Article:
However these wings are so sticky and messy, they are difficult to eat covertly. My grandma always says we should serve them with finger bowls, though instead we just plunk down a huge pile of napkins in the center of the table. Last year for my birthday party, I set out a huge platter of them. We went through a lot of napkins that night and the wings were all but gone. Luckily there were a few left over for me to snack on the next afternoon while I cleaned. Though you better believe I had some tucked away in the back of the fridge, just in case…

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Scallion Pancake Dreams

Scallion Pancake Perfection!

My love affair with the scallion pancake has been intense. And for good reason — they are crispy, salty, flaky and pretty much the best thing that dim sum has to offer, which is saying a lot. I was lucky enough to discover these by accident, and now I can honestly say I’m addicted.

What’s the next step then if you’re looking to avoid the hour-long wait to get into Wong’s King? Try to make them yourself. Although, like many things, it’s best to enlist a friend help you.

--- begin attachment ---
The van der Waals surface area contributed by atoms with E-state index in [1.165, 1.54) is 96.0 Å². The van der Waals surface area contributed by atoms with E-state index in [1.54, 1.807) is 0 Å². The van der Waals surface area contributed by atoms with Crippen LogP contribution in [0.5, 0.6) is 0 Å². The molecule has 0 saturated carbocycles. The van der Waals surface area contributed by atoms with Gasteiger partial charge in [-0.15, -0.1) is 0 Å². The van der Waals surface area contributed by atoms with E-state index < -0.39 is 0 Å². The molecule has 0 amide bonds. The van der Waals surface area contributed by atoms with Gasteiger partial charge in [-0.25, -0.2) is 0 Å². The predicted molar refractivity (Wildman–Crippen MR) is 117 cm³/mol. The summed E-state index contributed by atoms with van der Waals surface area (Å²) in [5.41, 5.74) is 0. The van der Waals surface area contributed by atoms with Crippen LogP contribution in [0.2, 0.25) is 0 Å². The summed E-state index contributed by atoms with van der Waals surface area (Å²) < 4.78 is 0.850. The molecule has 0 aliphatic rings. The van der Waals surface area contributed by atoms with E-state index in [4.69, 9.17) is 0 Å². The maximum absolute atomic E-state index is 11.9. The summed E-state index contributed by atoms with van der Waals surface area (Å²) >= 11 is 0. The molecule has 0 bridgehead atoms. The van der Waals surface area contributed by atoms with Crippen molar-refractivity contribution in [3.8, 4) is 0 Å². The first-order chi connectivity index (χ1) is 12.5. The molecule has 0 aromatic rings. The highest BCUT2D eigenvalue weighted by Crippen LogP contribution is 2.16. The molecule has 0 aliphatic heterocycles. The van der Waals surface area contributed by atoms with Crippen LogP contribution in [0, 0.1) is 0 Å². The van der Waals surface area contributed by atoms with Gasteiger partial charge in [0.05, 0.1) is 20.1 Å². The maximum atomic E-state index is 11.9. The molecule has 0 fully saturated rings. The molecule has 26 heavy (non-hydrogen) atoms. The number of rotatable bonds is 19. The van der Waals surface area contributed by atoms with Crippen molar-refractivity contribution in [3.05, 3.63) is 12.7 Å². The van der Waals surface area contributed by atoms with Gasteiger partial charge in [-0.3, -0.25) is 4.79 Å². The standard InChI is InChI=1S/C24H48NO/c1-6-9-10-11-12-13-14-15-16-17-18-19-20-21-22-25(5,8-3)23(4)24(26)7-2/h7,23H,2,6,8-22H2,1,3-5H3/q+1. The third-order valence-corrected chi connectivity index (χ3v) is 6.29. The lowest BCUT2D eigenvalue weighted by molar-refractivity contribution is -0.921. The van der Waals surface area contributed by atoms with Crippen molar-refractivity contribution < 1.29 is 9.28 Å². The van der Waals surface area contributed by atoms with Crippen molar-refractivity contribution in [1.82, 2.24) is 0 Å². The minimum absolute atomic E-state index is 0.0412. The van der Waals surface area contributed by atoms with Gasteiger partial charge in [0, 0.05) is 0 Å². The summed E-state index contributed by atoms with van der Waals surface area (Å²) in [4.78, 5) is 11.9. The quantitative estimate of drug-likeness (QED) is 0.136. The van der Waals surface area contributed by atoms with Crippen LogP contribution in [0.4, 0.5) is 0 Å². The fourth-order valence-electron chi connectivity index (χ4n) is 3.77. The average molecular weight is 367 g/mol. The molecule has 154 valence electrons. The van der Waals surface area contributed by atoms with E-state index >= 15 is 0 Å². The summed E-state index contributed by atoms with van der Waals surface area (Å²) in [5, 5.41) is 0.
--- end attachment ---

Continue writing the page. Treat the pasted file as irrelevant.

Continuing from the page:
About couple months ago, my partner-in-crime DB and I decided to give it a go. We emailed various recipes back and forth, trying to find one that seemed to have the clearest instructions, the best reviews, and to be honest, the prettiest pictures. We settled on this one.

It was so easy. Almost disgustingly, tragically easy. I say tragically because I think about all the time wasted in the lobby waiting for a table at dim sum when I could have been making these delicious things at home the whole time. I also think of all the time wasted trying to order them from the waiters at dim sum who pretend they have no idea what I’m talking about. They ask “Green onion pancake?” with a serious side eye and a look of bewilderment.

You bet your ass green onion pancakes! I know you make them here — I’ve eaten them, don’t try to feign ignorance and pretend like I’m crazy! After much cajoling, they finally seem to catch on that I’m not going to let it slide. I will not eat dim sum without the scallion pancake. “Oh green onion pancake,” they say suddenly and scurry from the table before I have a chance to order more than my usual three.

Anyways…I digress. The point is now that I know how easy they are to make! The ingredients list is laughably short: hot water, flour, green onions, sesame oil, regular oil (and we added bacon grease) for frying.

I’d take you through the steps but the serious eats site gives very detailed directions that no one could mess up. I mean we drank a lot of beer and still managed to do just fine. The only thing I would do differently would be to add salt with the green onions prior to frying. There’s no salt in the dough so it can taste a little flat. Or, do as I do at dim sum, and dredge that sucker in soy sauce with a dash of chili oil.